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Friday 22 September 2023 Dublin: 14°C
Jimmy Mubenga
# jimmy mubenga
Three G4S guards charged with manslaughter of man being deported
Jimmy Mubenga died after being restrained by the three guards on board a plane at Heathrow airport as he was being deported.

THREE EMPLOYEES OF security company G4S have been charged with the manslaughter of a man who died as he was being deported from Britain in October 2010.

The English prosecution service today rolled back on a previous decision not to bring charges in relation to the death of Jimmy Mubenga after it examined new evidence in the case.

Jimmy Mubenga died as he was being deported from Britain to his native Angola after being restrained by the three accused on board a plane at Heathrow airport.

Mubenga had been granted leave to stay in England after moving to the country in 1994.  However, in 2006 he was convicted of actual bodily harm and sentenced to two years in prison following a brawl in a nightclub. Upon his release, he was transferred to an immigration detention centre and the process of his deportation began.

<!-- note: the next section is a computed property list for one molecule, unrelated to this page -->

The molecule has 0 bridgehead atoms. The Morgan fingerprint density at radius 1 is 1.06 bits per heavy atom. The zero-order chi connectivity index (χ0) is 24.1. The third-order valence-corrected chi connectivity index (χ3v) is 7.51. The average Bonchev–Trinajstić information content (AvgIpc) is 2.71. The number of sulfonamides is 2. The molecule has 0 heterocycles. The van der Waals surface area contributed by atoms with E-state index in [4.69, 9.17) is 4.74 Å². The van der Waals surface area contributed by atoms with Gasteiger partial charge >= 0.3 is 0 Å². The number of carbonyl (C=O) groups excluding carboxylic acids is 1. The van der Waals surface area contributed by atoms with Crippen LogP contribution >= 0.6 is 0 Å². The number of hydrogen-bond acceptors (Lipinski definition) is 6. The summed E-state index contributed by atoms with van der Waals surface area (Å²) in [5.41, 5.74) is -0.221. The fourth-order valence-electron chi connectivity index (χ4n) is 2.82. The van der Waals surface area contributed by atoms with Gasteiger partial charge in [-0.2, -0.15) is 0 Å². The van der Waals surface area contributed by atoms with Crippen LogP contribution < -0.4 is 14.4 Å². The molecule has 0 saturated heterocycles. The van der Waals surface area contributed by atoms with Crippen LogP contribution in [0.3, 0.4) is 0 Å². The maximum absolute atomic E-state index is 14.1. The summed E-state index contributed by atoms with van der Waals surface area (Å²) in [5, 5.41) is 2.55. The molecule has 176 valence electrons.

An inquest into his death found that he had died of cardio-respiratory collapse.

The Crown Prosecution Service said today the the three G4S employees – Colin Kaler, Terrence Hughes and Stuart Tribelnig – are to be prosecuted for manslaughter, following an inquest which returned a verdict of unlawful killing.

“We have completed a fresh review of all of the evidence relating to the death of Jimmy Mubenga, including the new evidence arising from the inquest, and decided that three men should be prosecuted for manslaughter,” said Malcolm Mchaffie, the deputy head of special crime at the Crown Prosectuion Service.

He said that there was “sufficient evidence for a realistic prospect of conviction” and that it was “in the public interest” to prosecute.

The Guardian reports that a solicitor for the three men said they would be vigorously denying the charges.

The Crown Prosecution Service said it had decided not to prosecute G4S for corporate manslaughter, noting that such a prosecution would have required evidence that a senior executive in the company was personally guilty of manslaughter by gross negligence.

The three men will appear in court on 7 April.

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